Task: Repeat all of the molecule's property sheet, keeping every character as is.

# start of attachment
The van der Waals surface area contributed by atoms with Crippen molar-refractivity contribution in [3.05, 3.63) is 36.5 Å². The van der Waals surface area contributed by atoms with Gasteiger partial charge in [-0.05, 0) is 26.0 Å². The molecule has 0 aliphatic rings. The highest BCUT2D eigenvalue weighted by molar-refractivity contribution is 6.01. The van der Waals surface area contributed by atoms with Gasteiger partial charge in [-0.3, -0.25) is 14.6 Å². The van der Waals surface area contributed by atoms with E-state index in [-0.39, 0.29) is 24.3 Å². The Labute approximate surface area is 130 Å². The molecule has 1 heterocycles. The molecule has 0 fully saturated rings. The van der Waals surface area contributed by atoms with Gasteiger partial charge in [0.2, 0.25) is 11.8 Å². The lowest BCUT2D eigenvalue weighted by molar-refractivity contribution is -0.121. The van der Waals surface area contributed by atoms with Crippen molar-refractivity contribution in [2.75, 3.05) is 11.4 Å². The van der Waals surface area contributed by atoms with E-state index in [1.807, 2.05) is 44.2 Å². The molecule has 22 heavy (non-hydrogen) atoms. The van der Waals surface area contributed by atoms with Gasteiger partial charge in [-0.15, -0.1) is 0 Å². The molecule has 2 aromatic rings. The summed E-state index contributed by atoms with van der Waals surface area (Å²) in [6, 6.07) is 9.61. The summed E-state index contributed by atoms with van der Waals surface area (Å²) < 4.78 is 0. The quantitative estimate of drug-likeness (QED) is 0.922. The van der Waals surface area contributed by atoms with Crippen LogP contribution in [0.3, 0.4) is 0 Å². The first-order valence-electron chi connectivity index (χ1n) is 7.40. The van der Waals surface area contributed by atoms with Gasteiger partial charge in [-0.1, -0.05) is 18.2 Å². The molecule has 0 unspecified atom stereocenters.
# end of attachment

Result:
The van der Waals surface area contributed by atoms with Crippen molar-refractivity contribution in [3.05, 3.63) is 36.5 Å². The van der Waals surface area contributed by atoms with Gasteiger partial charge in [-0.05, 0) is 26.0 Å². The molecule has 0 aliphatic rings. The highest BCUT2D eigenvalue weighted by molar-refractivity contribution is 6.01. The van der Waals surface area contributed by atoms with Gasteiger partial charge in [-0.3, -0.25) is 14.6 Å². The van der Waals surface area contributed by atoms with E-state index in [-0.39, 0.29) is 24.3 Å². The Labute approximate surface area is 130 Å². The molecule has 1 heterocycles. The molecule has 0 fully saturated rings. The van der Waals surface area contributed by atoms with Gasteiger partial charge in [0.2, 0.25) is 11.8 Å². The lowest BCUT2D eigenvalue weighted by molar-refractivity contribution is -0.121. The van der Waals surface area contributed by atoms with Crippen molar-refractivity contribution in [2.75, 3.05) is 11.4 Å². The van der Waals surface area contributed by atoms with E-state index in [1.807, 2.05) is 44.2 Å². The molecule has 22 heavy (non-hydrogen) atoms. The van der Waals surface area contributed by atoms with Gasteiger partial charge in [-0.15, -0.1) is 0 Å². The molecule has 2 aromatic rings. The summed E-state index contributed by atoms with van der Waals surface area (Å²) in [6, 6.07) is 9.61. The summed E-state index contributed by atoms with van der Waals surface area (Å²) < 4.78 is 0. The quantitative estimate of drug-likeness (QED) is 0.922. The van der Waals surface area contributed by atoms with Crippen LogP contribution in [0.3, 0.4) is 0 Å². The first-order valence-electron chi connectivity index (χ1n) is 7.40. The van der Waals surface area contributed by atoms with Gasteiger partial charge in [-0.1, -0.05) is 18.2 Å². The molecule has 0 unspecified atom stereocenters.